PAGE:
Tag: "Grassroots & Youth"

Afrika's tale—saved from the streets to play on the streets

Afrika’s tale—saved from the streets to play on the streets

Football’s powers of resurrection have rarely had a better exemplar than Martin Afrika. The 32-year-old captain for South Africa at the Homeless World Cup has reconstructed his identity through sport. With podcast »

Canada | First among soccer nations

Beckham, on Vancouver swing, tries football by Canadian rules

Vancouver, British Columbia, Nov 7 | As usual, David Beckham‘s North American barnstorming circuit—with a stop tonight at BC Place Stadium—to us raises more interest in pre-existing soccer traditions than in the soccer actually being played.

‘The feel of the game’ | On the streets, Charlotte participants experience football as sole force

Charlotte, North Carolina | Given the rigors of a night-shift job, Ron “Pop” Miller sometimes would sleep until the last possible moment before practices preceding the Homeless World Cup. Physical conditioning, fatigue and poor nutrition all posed obstacles for Miller’s participation in the fifth homeless tournament between Jul 29 and Aug 4 in Copenhagen. Further, Miller found himself learning a new game that some teammates from Central America had been playing much of their lives.

Pride of lions | Iraqi Asian Cup victory reminds a civilization what ‘normal’ feels like

Baghdad, Aug 9 | A triumphant march through the Asian Cup tournament in July contributed to the resurgence of the Arabic phrase Assood al-Rafidain (Lions of Mesopotamia) to refer to the Iraqi national football team.

“It’s a way of labeling them with this unifying and historic cultural icon,” says Newsweek Baghdad correspondent Larry Kaplow, who appeared on our Aug 7 podcast. Rising above divisions by ethnicity and sect, the Iraqi team, which trains and plays matches in Jordan, defeated Saudi Arabia 1–0 on Jul 29 to lift the Asian Cup for the first time.

Winning with tolerance | Sydney lesbian club shows Australia it is bats for football

Sydney, Aug 8 | The Flying Bats’ fifth-division representative in the North West Sydney Women’s Soccer Association suffered its worst outing of the season on Aug 5: a 0–6 loss to Thornleigh.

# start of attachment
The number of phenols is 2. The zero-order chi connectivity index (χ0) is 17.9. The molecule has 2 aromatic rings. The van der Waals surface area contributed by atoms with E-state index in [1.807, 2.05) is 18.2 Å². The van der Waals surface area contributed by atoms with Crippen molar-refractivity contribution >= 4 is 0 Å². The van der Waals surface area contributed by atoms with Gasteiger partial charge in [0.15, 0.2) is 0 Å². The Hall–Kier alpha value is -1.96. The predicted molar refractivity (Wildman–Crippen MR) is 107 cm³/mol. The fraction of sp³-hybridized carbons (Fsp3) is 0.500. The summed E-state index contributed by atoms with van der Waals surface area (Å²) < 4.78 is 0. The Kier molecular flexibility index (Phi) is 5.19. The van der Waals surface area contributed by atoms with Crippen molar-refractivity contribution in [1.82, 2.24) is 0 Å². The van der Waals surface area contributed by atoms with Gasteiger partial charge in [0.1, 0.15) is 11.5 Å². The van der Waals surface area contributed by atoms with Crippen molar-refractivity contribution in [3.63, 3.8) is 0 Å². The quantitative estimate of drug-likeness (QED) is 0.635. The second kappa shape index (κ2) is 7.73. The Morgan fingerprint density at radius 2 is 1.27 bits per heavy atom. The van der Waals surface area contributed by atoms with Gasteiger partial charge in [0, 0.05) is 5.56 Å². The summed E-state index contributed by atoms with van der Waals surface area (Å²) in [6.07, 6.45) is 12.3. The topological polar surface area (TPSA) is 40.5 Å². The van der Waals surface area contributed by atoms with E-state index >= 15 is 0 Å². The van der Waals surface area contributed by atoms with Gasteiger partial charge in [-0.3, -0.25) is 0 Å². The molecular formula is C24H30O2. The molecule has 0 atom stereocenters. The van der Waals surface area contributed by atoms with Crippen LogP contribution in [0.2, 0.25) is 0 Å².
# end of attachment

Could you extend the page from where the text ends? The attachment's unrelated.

The taste of humiliation still lingered the following morning for team member Danielle Warby, who called the experience both “embarrassing” and “painful.” But the community liaison for the Flying Bats Women’s Football Club, the longest-running lesbian soccer club in Australia’s capital, offers more fundamental reasons for the club’s existence.

Cross of distinction | Cruz Azul’s visit to Atlanta offers another cultural intersection

Atlanta, Jul 25 | Much of soccer culture in the United States remains hidden, but matches such as the Jul 28 Copa Amistad between the Atlanta Silverbacks and Cruz Azul cast light on the place of the sport in everyday lives of Latinos.

Will Ramí­rez, publisher of Estadio, a Spanish-language sports weekly based in Tucker, Georgia, describes in our Jul 24 podcast how he and many of the 425,000 Hispanics in the Atlanta area remain linked to soccer despite, or because of, displacement. Also joining us are Silverbacks owner Boris Jerkunica and Los Angeles Times writer Sam Quinones.

Streets paved with soccer | Atlanta-birthed grassroots program teaches game and life in ‘Soccer 101’

We are grateful for the biweekly indulgence, from the north Atlanta studios of WGSR, of speaking to soccer-impassioned people about soccer. Today we feature Soccer in the Streets, part of the streetfootballworld network of some 80 football-based social-development initiatives aimed at communal and personal transformation.

Soccer made in Canada | CBC schedules grassroots broadcast spanning B.C. and the Maritimes

Toronto, Jul 7 | First there was Hockey Night in Canada. Now there is Soccer Day in Canada, a Canadian Broadcasting Corp. production that aims to fill two hours on Jul 8 with reporting on the grassroots game, tied to the ongoing FIFA U-20 World Cup.